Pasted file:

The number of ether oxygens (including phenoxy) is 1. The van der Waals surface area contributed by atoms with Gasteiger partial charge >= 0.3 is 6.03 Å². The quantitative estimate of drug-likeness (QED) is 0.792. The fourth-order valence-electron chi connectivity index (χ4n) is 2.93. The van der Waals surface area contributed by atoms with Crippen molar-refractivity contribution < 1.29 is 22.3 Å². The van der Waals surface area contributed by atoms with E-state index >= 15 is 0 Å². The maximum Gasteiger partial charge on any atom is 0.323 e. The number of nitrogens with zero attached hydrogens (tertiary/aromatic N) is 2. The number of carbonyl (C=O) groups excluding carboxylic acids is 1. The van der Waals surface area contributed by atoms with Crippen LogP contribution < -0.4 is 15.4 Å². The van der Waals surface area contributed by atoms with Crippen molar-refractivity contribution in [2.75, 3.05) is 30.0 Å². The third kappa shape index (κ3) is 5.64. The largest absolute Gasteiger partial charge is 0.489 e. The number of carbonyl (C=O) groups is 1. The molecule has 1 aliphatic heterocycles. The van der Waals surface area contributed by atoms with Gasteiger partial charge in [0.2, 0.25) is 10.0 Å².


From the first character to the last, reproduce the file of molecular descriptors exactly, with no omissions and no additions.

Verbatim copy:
The number of ether oxygens (including phenoxy) is 1. The van der Waals surface area contributed by atoms with Gasteiger partial charge >= 0.3 is 6.03 Å². The quantitative estimate of drug-likeness (QED) is 0.792. The fourth-order valence-electron chi connectivity index (χ4n) is 2.93. The van der Waals surface area contributed by atoms with Crippen molar-refractivity contribution < 1.29 is 22.3 Å². The van der Waals surface area contributed by atoms with E-state index >= 15 is 0 Å². The maximum Gasteiger partial charge on any atom is 0.323 e. The number of nitrogens with zero attached hydrogens (tertiary/aromatic N) is 2. The number of carbonyl (C=O) groups excluding carboxylic acids is 1. The van der Waals surface area contributed by atoms with Crippen LogP contribution < -0.4 is 15.4 Å². The van der Waals surface area contributed by atoms with Crippen molar-refractivity contribution in [2.75, 3.05) is 30.0 Å². The third kappa shape index (κ3) is 5.64. The largest absolute Gasteiger partial charge is 0.489 e. The number of carbonyl (C=O) groups is 1. The molecule has 1 aliphatic heterocycles. The van der Waals surface area contributed by atoms with Gasteiger partial charge in [0.2, 0.25) is 10.0 Å².